We’re always on the lookout for a delicious Czech cheesecake (Czech: Tvarohový koláč) recipe so imagine my surprise when I found it in one of my own cookbooks (entitled My Cookbook) from 1973.
Last weekend, we were unpacking some boxes which had been sitting in storage for many years – decades – I found old volunteering awards, penmanship certificates, summer camp photos and many of my old writings – a complete biography at age 10 and this cookbook which I wrote at age 9.
It’s amazing to open a time capsule and look back in time in this way. It’s also amazing that all of the foods listed in the cookbook are still family favorites and things I make today – and things my children make!
Here are all 12 of the recipes listed in My Cookbook.
Daisy’s Tacos* (My So. California influence)
European Hamburgers and Mashed Potatoes (Smažené karbanátky)
Potato Pancakes – European Style (Bramborák or starší název, cmunda)
Czechoslovakian Mushrooms (Houbová smaženice s vejci)
Potato Soup (Bramboračka)
Hungarian Goulash – Czech Style
Stuffed Bell Peppers (Plněné papriky)
Polish Sausage and Sauerkraut
Baked Ham and Noodles (Šunkofleky)
Fried Cheese (Smazenej Syr)
The only recipe I had forgotten was the cheesecake.
I was nine at the time I created this cookbook for extra credit in school, but I was also the daughter of very hard working refugees who worked in the bakery in the early mornings, on fixer upper houses during the day and then after dinner – which I usually made – went to work at their commercial cleaning job.
In other words, I’ve been cooking since I can remember and my cooking was not a hobby or something I merely dabbled in, it was counted on by my parents each day. When I was younger, I have to admit that I wasn’t too happy about this arrangement, but looking back now, I am so grateful because it made me the chef and responsible adult I am today.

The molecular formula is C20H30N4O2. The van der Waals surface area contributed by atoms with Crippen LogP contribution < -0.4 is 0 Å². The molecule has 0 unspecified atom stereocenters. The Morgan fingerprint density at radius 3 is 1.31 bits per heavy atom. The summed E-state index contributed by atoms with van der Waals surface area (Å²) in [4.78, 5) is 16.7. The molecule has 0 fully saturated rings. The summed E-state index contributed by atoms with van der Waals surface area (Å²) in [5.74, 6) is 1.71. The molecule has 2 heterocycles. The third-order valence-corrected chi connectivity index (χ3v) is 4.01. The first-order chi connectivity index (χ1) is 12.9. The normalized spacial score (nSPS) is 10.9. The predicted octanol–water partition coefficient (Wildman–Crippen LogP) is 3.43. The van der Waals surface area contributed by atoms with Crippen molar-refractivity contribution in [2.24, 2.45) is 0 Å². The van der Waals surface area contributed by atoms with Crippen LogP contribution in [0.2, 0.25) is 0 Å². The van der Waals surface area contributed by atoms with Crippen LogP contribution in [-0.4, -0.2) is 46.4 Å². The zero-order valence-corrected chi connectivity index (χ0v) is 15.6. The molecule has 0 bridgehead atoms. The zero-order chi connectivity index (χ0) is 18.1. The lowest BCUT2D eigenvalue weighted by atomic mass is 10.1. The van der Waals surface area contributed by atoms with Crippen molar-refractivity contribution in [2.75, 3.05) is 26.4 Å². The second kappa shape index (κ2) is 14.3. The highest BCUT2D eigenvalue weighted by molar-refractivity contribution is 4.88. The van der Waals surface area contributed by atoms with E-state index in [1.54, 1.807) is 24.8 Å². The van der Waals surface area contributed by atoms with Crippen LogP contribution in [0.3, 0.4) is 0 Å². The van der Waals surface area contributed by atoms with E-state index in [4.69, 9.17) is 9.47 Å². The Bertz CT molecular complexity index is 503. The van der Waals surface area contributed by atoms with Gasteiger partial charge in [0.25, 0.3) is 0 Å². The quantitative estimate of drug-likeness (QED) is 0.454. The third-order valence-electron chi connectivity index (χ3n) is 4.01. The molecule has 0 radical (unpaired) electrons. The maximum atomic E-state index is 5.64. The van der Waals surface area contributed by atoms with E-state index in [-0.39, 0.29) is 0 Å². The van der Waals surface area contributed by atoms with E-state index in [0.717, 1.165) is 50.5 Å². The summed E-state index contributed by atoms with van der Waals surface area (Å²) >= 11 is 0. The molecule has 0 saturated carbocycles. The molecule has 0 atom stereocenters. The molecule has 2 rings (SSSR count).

It was so awesome to find this little cookbook and share it with my own children and today I’ve decided to share this special recipe (and story) with you…
Realizing that I had completely forgotten about this special dessert, I had to make it immediately!
For Dough –
- 2 sticks butter (softened)
- 1 1/2 c. sifted flour
- 1 package cream cheese
- 1/4 cup sugar
- 1/2 tsp baking powder
- 1 Tbsp vinegar
For Filling –
- 1 1/2 packages cream cheese
- 1 egg yolk
- 1/2 cup sugar
- 1/2 cup raisins
(Note: I added 2 tsp. Czech rum to the filling and only had 1 package of cream cheese so I substituted the remaining 1/2 cup with Ricotta cheese.)
Preheat oven to 350.
Mix all of the dough ingredients together in a large bowl. (I used the blender on low to break it all up and then went in with my hands.) If needed, add a teaspoon or two of warm water. Split dough into two halves, cover and refrigerate for 15 minutes.
To make the filling, mix all of the ingredients together and set aside.
After 15 minutes, roll out one half of the dough and place into an ungreased 12 x 9″ baking pan.
Top with the filling mixture.
Roll out the second half of the dough and place on top of the filling. (I rolled on parchment and then just eased it right on top.)
Pinch and seal the edges so the filling doesn’t seep out.
Place in oven and bake 15 minutes and then make several holes with fork or toothpick to allow steam to escape. Return to oven and bake 15 more minutes or until filling is set and top is lightly golden.
Cool completely before serving.
*Daisy is the name I (Kytka) used the first few years in America. Apparently, my parents asked some friends, “How do you translate Kytka into English” and some genius told them Daisy – and so my years of teasing and taunting began… Lazy Daisy, Crazy Daisy and so on. When I finally went for my Naturalization, I had both grown and matured and I had my name legally changed to Kytka, the short form of my birth name, Květoslava. For the record, the name Květa means blossom or flower so it would better translate to the name Flora.
I hope you enjoyed the story and will enjoy the recipe even more.